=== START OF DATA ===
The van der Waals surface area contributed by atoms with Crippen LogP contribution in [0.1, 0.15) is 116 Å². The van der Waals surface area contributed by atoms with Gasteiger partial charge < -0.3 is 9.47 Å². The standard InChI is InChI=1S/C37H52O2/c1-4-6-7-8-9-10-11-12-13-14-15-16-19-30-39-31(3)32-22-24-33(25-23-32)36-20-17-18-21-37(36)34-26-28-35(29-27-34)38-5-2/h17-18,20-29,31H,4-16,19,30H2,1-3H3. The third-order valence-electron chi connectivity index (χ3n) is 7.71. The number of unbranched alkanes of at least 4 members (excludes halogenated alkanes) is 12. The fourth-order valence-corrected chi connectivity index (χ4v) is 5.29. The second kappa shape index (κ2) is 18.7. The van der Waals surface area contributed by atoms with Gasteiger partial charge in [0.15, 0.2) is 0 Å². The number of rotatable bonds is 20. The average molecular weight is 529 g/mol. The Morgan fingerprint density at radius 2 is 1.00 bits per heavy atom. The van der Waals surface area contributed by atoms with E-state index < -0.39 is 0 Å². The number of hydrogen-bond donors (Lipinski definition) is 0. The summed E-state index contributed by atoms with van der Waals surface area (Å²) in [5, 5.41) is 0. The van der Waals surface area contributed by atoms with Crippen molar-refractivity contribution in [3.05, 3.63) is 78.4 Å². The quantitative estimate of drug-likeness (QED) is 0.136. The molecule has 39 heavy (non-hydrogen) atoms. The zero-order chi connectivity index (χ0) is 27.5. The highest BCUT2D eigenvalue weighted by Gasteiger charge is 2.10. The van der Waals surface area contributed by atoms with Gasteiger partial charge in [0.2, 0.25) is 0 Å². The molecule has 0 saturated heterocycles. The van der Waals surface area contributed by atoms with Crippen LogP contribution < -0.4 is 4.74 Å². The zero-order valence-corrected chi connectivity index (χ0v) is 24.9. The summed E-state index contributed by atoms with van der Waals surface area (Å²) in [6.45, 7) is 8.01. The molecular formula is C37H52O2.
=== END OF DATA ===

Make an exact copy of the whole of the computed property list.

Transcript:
The van der Waals surface area contributed by atoms with Crippen LogP contribution in [0.1, 0.15) is 116 Å². The van der Waals surface area contributed by atoms with Gasteiger partial charge < -0.3 is 9.47 Å². The standard InChI is InChI=1S/C37H52O2/c1-4-6-7-8-9-10-11-12-13-14-15-16-19-30-39-31(3)32-22-24-33(25-23-32)36-20-17-18-21-37(36)34-26-28-35(29-27-34)38-5-2/h17-18,20-29,31H,4-16,19,30H2,1-3H3. The third-order valence-electron chi connectivity index (χ3n) is 7.71. The number of unbranched alkanes of at least 4 members (excludes halogenated alkanes) is 12. The fourth-order valence-corrected chi connectivity index (χ4v) is 5.29. The second kappa shape index (κ2) is 18.7. The van der Waals surface area contributed by atoms with Gasteiger partial charge in [0.15, 0.2) is 0 Å². The number of rotatable bonds is 20. The average molecular weight is 529 g/mol. The Morgan fingerprint density at radius 2 is 1.00 bits per heavy atom. The van der Waals surface area contributed by atoms with E-state index < -0.39 is 0 Å². The number of hydrogen-bond donors (Lipinski definition) is 0. The summed E-state index contributed by atoms with van der Waals surface area (Å²) in [5, 5.41) is 0. The van der Waals surface area contributed by atoms with Crippen molar-refractivity contribution in [3.05, 3.63) is 78.4 Å². The quantitative estimate of drug-likeness (QED) is 0.136. The molecule has 39 heavy (non-hydrogen) atoms. The zero-order chi connectivity index (χ0) is 27.5. The highest BCUT2D eigenvalue weighted by Gasteiger charge is 2.10. The van der Waals surface area contributed by atoms with Gasteiger partial charge in [0.2, 0.25) is 0 Å². The molecule has 0 saturated heterocycles. The van der Waals surface area contributed by atoms with Crippen LogP contribution < -0.4 is 4.74 Å². The zero-order valence-corrected chi connectivity index (χ0v) is 24.9. The summed E-state index contributed by atoms with van der Waals surface area (Å²) in [6.45, 7) is 8.01. The molecular formula is C37H52O2.